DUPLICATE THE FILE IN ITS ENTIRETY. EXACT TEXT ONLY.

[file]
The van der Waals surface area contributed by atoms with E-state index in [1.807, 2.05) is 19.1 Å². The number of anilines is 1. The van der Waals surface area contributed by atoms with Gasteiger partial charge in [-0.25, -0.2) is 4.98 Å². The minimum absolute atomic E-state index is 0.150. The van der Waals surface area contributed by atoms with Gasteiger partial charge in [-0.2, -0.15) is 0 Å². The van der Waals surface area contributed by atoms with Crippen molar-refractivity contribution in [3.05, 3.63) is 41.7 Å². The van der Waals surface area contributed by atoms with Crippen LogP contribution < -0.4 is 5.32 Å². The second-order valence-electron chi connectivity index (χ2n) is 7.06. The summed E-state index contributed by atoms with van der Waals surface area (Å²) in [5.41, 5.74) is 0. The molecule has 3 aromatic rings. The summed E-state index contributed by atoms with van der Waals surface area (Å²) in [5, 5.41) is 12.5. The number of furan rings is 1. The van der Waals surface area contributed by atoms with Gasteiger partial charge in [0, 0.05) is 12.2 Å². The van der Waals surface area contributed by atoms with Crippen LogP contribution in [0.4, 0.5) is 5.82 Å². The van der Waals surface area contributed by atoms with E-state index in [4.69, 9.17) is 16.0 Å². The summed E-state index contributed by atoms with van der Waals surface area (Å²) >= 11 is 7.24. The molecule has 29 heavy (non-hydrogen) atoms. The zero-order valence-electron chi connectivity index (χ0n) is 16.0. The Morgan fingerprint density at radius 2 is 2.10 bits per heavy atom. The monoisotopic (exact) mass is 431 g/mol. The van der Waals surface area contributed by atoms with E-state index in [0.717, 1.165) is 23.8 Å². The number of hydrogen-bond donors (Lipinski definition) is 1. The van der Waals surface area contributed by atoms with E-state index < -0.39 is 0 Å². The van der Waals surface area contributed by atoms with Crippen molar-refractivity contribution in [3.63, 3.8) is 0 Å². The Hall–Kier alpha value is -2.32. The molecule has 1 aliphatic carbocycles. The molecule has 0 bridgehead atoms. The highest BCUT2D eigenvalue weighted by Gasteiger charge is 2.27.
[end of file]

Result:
The van der Waals surface area contributed by atoms with E-state index in [1.807, 2.05) is 19.1 Å². The number of anilines is 1. The van der Waals surface area contributed by atoms with Gasteiger partial charge in [-0.25, -0.2) is 4.98 Å². The minimum absolute atomic E-state index is 0.150. The van der Waals surface area contributed by atoms with Gasteiger partial charge in [-0.2, -0.15) is 0 Å². The van der Waals surface area contributed by atoms with Crippen molar-refractivity contribution in [3.05, 3.63) is 41.7 Å². The van der Waals surface area contributed by atoms with Crippen LogP contribution < -0.4 is 5.32 Å². The second-order valence-electron chi connectivity index (χ2n) is 7.06. The summed E-state index contributed by atoms with van der Waals surface area (Å²) in [5.41, 5.74) is 0. The molecule has 3 aromatic rings. The summed E-state index contributed by atoms with van der Waals surface area (Å²) in [5, 5.41) is 12.5. The number of furan rings is 1. The van der Waals surface area contributed by atoms with Gasteiger partial charge in [0, 0.05) is 12.2 Å². The van der Waals surface area contributed by atoms with Crippen LogP contribution in [0.4, 0.5) is 5.82 Å². The van der Waals surface area contributed by atoms with E-state index in [4.69, 9.17) is 16.0 Å². The summed E-state index contributed by atoms with van der Waals surface area (Å²) >= 11 is 7.24. The molecule has 29 heavy (non-hydrogen) atoms. The zero-order valence-electron chi connectivity index (χ0n) is 16.0. The Morgan fingerprint density at radius 2 is 2.10 bits per heavy atom. The monoisotopic (exact) mass is 431 g/mol. The van der Waals surface area contributed by atoms with E-state index in [0.717, 1.165) is 23.8 Å². The number of hydrogen-bond donors (Lipinski definition) is 1. The van der Waals surface area contributed by atoms with E-state index < -0.39 is 0 Å². The van der Waals surface area contributed by atoms with Crippen molar-refractivity contribution in [3.63, 3.8) is 0 Å². The Hall–Kier alpha value is -2.32. The molecule has 1 aliphatic carbocycles. The molecule has 0 bridgehead atoms. The highest BCUT2D eigenvalue weighted by Gasteiger charge is 2.27.